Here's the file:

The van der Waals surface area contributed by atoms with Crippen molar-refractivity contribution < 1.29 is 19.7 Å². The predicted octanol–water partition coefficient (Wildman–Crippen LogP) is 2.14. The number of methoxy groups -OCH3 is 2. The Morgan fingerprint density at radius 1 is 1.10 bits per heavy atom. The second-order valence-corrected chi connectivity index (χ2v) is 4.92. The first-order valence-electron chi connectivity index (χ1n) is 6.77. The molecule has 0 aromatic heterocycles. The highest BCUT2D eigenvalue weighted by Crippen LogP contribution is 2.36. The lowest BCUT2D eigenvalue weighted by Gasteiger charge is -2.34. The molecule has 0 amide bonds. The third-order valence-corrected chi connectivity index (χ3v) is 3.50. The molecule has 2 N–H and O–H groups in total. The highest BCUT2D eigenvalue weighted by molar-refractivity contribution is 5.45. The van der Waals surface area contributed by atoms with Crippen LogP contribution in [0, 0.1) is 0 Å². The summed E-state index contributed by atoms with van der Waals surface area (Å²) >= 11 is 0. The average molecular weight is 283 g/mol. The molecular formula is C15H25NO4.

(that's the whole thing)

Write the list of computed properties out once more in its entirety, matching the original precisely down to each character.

The van der Waals surface area contributed by atoms with Crippen molar-refractivity contribution < 1.29 is 19.7 Å². The predicted octanol–water partition coefficient (Wildman–Crippen LogP) is 2.14. The number of methoxy groups -OCH3 is 2. The Morgan fingerprint density at radius 1 is 1.10 bits per heavy atom. The second-order valence-corrected chi connectivity index (χ2v) is 4.92. The first-order valence-electron chi connectivity index (χ1n) is 6.77. The molecule has 0 aromatic heterocycles. The highest BCUT2D eigenvalue weighted by Crippen LogP contribution is 2.36. The lowest BCUT2D eigenvalue weighted by Gasteiger charge is -2.34. The molecule has 0 amide bonds. The third-order valence-corrected chi connectivity index (χ3v) is 3.50. The molecule has 2 N–H and O–H groups in total. The highest BCUT2D eigenvalue weighted by molar-refractivity contribution is 5.45. The van der Waals surface area contributed by atoms with Crippen LogP contribution in [0, 0.1) is 0 Å². The summed E-state index contributed by atoms with van der Waals surface area (Å²) >= 11 is 0. The average molecular weight is 283 g/mol. The molecular formula is C15H25NO4.